She also spent time in Germany. In Munich, she became involved with an artistic circle associated with historical painting, and in Dusseldorf with an influential centre for art, whose artists were interested in painting folk customs and costumes.

Producing artworks was an important element of the scholarship. Lindegren wrote to the Academy of Fine Arts to inform them that she had completed a painting ‘depicting a man in Turkish dress (head and shoulders)’ in Munich in 1854.

She also spent time travelling through Denmark and visited Italy, studying in Rome in 1854-55. In this painting, we see not simply a portrait of a woman with a child, but a motif that was very popular in Italy. The painting is an example of how artists portrayed an idealised image of Italy as a place where people led simple and timeless lives.

Amalia returned to Stockholm in 1856 and continued to live an independent life. She rented a studio and tried to establish herself as a portrait painter, a secure way for an artist to earn a living. The versatility of Lindegren's artistic skills can be seen in the work she produced in Stockholm.

She was commissioned to paint portraits of Stockholm and Sweden's high society. In 1859, Amalia painted portraits of the new king and queen, Carl XV and Lovisa. Royal commissions continued, and in 1865 she painted a portrait of Sophia, the king's sister-in-law.

Many of these fashionable portraits were reproduced in newspapers and magazines, bringing fame to the name Amalia Lindegren.

In addition to portraits, Lindegren liked to paint sentimental paintings with motifs taken from everyday life. In 1857, Amalia took a study trip to Dalarna, her mother’s home province in central Sweden. She was inspired by the people, their clothing and traditions, and created idealised paintings which celebrated their peasant way of life. Her painting Lillans Sista Bädd from 1858 became one of the most well-known paintings in Sweden at the time - it shows a peasant's cottage, where a family mourn their deceased infant in a cradle.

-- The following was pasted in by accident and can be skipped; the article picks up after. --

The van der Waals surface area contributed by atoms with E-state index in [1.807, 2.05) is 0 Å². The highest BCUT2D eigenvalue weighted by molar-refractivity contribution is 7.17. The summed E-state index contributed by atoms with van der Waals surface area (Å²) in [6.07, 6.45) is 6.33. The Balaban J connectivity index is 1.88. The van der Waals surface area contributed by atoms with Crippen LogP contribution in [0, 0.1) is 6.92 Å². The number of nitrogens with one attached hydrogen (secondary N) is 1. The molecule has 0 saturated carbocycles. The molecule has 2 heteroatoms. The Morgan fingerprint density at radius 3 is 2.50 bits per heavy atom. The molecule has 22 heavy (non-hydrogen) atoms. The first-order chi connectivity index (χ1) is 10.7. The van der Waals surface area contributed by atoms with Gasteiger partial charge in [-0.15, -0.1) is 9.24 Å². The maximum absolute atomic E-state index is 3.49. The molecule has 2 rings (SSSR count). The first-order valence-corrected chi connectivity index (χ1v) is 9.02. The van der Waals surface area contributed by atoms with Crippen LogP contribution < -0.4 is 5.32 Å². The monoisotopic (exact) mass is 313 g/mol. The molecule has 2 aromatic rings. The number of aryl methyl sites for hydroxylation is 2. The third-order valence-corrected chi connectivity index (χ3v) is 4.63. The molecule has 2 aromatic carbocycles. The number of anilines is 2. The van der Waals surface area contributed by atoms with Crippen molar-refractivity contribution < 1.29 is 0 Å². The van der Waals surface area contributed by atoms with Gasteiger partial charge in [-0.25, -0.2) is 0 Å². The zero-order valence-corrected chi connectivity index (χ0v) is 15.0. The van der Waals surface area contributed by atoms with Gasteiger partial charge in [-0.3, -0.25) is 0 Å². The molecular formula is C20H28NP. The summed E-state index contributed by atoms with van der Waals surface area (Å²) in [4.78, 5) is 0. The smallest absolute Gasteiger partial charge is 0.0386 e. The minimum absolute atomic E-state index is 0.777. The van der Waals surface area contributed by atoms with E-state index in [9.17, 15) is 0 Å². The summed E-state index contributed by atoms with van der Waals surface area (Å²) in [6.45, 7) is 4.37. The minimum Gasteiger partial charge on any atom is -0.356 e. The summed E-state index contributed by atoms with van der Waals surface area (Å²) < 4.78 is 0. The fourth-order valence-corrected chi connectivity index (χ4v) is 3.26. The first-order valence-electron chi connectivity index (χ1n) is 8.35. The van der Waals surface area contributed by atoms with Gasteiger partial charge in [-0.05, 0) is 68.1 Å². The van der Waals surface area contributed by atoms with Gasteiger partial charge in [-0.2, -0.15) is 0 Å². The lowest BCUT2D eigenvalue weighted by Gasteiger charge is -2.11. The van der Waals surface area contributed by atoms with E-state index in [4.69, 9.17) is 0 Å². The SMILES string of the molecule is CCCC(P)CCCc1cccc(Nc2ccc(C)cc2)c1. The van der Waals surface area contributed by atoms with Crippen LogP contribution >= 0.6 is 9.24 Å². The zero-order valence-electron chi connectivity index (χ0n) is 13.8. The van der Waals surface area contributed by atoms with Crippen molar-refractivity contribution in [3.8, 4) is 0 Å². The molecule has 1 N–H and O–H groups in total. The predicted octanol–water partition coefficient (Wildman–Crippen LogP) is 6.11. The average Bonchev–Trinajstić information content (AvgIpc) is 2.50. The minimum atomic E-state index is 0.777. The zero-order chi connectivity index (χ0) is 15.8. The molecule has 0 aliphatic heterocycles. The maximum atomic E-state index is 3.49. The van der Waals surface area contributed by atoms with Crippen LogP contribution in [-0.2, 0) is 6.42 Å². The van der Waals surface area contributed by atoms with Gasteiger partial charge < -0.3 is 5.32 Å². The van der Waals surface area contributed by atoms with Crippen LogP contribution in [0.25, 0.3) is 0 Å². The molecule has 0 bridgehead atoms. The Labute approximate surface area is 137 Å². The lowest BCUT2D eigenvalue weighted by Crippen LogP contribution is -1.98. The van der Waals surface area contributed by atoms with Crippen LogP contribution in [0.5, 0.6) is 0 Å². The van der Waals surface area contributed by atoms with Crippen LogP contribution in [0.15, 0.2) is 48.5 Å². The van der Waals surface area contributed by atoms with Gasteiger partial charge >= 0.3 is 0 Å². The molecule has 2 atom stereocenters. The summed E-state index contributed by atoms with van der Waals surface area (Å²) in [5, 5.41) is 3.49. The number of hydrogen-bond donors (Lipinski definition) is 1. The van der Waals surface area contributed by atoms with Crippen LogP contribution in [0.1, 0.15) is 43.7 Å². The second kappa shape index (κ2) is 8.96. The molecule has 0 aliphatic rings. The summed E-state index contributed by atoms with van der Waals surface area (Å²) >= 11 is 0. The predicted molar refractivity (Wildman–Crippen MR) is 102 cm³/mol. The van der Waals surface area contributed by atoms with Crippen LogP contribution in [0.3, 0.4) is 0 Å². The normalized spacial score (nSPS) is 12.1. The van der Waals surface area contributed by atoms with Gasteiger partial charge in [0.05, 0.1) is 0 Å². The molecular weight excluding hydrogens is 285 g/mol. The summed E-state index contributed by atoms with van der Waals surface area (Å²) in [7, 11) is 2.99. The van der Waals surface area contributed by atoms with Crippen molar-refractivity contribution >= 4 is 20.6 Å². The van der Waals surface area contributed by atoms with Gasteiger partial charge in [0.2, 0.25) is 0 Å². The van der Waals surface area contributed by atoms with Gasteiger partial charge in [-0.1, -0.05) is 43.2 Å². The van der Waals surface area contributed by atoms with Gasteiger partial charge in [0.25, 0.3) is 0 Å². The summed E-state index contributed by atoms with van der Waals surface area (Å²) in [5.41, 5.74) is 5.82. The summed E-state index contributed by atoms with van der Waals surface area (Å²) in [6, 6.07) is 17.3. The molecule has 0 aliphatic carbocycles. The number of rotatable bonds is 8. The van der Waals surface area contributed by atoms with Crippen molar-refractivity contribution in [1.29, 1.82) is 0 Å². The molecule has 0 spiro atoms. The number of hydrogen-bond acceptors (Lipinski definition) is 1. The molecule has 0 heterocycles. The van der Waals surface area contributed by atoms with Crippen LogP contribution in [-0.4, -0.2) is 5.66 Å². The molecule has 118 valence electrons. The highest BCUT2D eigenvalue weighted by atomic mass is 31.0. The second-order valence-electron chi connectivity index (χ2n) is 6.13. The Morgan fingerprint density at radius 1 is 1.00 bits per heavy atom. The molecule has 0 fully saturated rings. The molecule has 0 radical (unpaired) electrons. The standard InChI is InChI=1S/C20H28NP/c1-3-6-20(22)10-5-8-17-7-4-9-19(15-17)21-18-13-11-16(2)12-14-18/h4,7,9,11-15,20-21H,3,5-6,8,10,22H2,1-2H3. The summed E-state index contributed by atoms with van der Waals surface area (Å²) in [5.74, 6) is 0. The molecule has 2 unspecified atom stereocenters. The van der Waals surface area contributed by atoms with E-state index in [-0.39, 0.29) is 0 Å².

Because the subjects and motifs Amalia chose had broad appeal, her paintings were very popular and were reproduced countless times as lithographs. Here, she paints a typical Sunday evening domestic scene. The father of the house plays violin while the older children dance in a ring and the mother sits with the smallest on her knee.

Amalia's paintings were exhibited around Europe: in London in 1862; Dublin, 1865; Paris, 1867; and Vienna, 1873. They even crossed the Atlantic and were exhibited in Philadelphia in 1876, and in Chicago in 1893.

She was known for her devotion to her art. During her time at the Royal Swedish Academy of Fine Arts, Lindegren usually signed her pictures, a courageous act indeed at a time when most women were listed in the catalogues as ‘Anonymous’.

In 1853, one of Sweden’s leading newspapers, Post- och Inrikes Tidningar, commented on Lindegren’s work, with what at the time passed for a compliment: 'She paints just like a man.'

In the 1860s, her artistic success was seen as an inspiration to supporters of women's rights and a strong argument for eventually admitting women to the Academy.